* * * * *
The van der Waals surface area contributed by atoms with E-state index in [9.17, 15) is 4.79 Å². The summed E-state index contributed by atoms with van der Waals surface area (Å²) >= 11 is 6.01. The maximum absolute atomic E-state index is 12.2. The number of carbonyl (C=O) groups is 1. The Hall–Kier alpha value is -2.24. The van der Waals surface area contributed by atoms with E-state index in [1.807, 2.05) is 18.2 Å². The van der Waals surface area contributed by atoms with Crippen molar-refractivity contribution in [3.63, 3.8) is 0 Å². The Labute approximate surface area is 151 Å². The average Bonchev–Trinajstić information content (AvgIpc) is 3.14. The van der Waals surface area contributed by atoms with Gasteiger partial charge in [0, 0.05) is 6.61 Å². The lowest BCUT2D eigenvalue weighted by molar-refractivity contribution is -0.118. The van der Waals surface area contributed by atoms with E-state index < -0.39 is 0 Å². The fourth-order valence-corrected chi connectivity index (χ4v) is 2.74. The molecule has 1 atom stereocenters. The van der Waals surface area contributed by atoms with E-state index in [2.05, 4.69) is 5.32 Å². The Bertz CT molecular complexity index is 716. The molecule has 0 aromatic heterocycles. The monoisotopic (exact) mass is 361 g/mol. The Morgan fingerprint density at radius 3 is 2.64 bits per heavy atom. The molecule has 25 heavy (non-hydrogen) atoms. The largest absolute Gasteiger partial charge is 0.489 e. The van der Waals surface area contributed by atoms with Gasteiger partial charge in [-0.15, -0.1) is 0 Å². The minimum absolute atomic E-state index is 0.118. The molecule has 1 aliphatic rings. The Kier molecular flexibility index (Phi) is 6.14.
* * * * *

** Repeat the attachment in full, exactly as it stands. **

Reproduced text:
The van der Waals surface area contributed by atoms with E-state index in [9.17, 15) is 4.79 Å². The summed E-state index contributed by atoms with van der Waals surface area (Å²) >= 11 is 6.01. The maximum absolute atomic E-state index is 12.2. The number of carbonyl (C=O) groups is 1. The Hall–Kier alpha value is -2.24. The van der Waals surface area contributed by atoms with E-state index in [1.807, 2.05) is 18.2 Å². The van der Waals surface area contributed by atoms with Crippen molar-refractivity contribution in [3.63, 3.8) is 0 Å². The Labute approximate surface area is 151 Å². The average Bonchev–Trinajstić information content (AvgIpc) is 3.14. The van der Waals surface area contributed by atoms with Gasteiger partial charge in [0, 0.05) is 6.61 Å². The lowest BCUT2D eigenvalue weighted by molar-refractivity contribution is -0.118. The van der Waals surface area contributed by atoms with E-state index < -0.39 is 0 Å². The fourth-order valence-corrected chi connectivity index (χ4v) is 2.74. The molecule has 1 atom stereocenters. The van der Waals surface area contributed by atoms with E-state index in [2.05, 4.69) is 5.32 Å². The Bertz CT molecular complexity index is 716. The molecule has 0 aromatic heterocycles. The monoisotopic (exact) mass is 361 g/mol. The Morgan fingerprint density at radius 3 is 2.64 bits per heavy atom. The molecule has 25 heavy (non-hydrogen) atoms. The largest absolute Gasteiger partial charge is 0.489 e. The van der Waals surface area contributed by atoms with Gasteiger partial charge in [-0.15, -0.1) is 0 Å². The minimum absolute atomic E-state index is 0.118. The molecule has 1 aliphatic rings. The Kier molecular flexibility index (Phi) is 6.14.